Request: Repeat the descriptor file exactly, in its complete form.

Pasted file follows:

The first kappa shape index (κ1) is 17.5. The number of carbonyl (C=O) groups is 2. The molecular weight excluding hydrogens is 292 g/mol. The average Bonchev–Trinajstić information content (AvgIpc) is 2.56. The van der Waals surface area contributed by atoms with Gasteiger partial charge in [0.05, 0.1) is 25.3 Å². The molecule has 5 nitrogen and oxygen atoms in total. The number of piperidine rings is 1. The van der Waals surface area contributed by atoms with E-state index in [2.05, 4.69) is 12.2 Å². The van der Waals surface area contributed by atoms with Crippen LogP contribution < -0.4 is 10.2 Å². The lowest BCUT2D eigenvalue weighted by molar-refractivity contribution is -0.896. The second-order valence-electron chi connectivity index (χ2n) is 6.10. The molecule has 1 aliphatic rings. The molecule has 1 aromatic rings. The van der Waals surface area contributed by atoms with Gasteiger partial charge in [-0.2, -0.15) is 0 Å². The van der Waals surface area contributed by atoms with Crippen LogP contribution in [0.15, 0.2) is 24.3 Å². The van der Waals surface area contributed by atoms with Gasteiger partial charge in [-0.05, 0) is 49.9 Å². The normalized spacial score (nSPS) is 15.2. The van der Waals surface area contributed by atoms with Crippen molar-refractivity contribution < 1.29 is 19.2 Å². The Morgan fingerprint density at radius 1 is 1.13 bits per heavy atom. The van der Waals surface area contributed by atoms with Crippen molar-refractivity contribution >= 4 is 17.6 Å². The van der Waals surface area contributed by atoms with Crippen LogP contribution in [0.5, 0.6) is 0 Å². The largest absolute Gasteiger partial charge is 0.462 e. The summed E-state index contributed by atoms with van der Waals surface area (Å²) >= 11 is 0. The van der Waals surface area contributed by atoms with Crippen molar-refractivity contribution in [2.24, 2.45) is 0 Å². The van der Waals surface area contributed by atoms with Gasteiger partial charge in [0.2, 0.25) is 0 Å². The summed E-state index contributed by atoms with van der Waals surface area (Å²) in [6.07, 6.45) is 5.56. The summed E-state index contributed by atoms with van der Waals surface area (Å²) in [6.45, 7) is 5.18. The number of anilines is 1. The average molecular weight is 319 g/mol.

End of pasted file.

The first kappa shape index (κ1) is 17.5. The number of carbonyl (C=O) groups is 2. The molecular weight excluding hydrogens is 292 g/mol. The average Bonchev–Trinajstić information content (AvgIpc) is 2.56. The van der Waals surface area contributed by atoms with Gasteiger partial charge in [0.05, 0.1) is 25.3 Å². The molecule has 5 nitrogen and oxygen atoms in total. The number of piperidine rings is 1. The van der Waals surface area contributed by atoms with E-state index in [2.05, 4.69) is 12.2 Å². The van der Waals surface area contributed by atoms with Crippen LogP contribution < -0.4 is 10.2 Å². The lowest BCUT2D eigenvalue weighted by molar-refractivity contribution is -0.896. The second-order valence-electron chi connectivity index (χ2n) is 6.10. The molecule has 1 aliphatic rings. The molecule has 1 aromatic rings. The van der Waals surface area contributed by atoms with Gasteiger partial charge in [-0.2, -0.15) is 0 Å². The van der Waals surface area contributed by atoms with Crippen LogP contribution in [0.15, 0.2) is 24.3 Å². The van der Waals surface area contributed by atoms with Gasteiger partial charge in [-0.05, 0) is 49.9 Å². The normalized spacial score (nSPS) is 15.2. The van der Waals surface area contributed by atoms with Crippen molar-refractivity contribution < 1.29 is 19.2 Å². The Morgan fingerprint density at radius 1 is 1.13 bits per heavy atom. The van der Waals surface area contributed by atoms with Crippen molar-refractivity contribution >= 4 is 17.6 Å². The van der Waals surface area contributed by atoms with Crippen LogP contribution in [0.5, 0.6) is 0 Å². The largest absolute Gasteiger partial charge is 0.462 e. The summed E-state index contributed by atoms with van der Waals surface area (Å²) >= 11 is 0. The van der Waals surface area contributed by atoms with Crippen molar-refractivity contribution in [2.24, 2.45) is 0 Å². The van der Waals surface area contributed by atoms with Gasteiger partial charge in [0.2, 0.25) is 0 Å². The summed E-state index contributed by atoms with van der Waals surface area (Å²) in [6.07, 6.45) is 5.56. The summed E-state index contributed by atoms with van der Waals surface area (Å²) in [6.45, 7) is 5.18. The number of anilines is 1. The average molecular weight is 319 g/mol.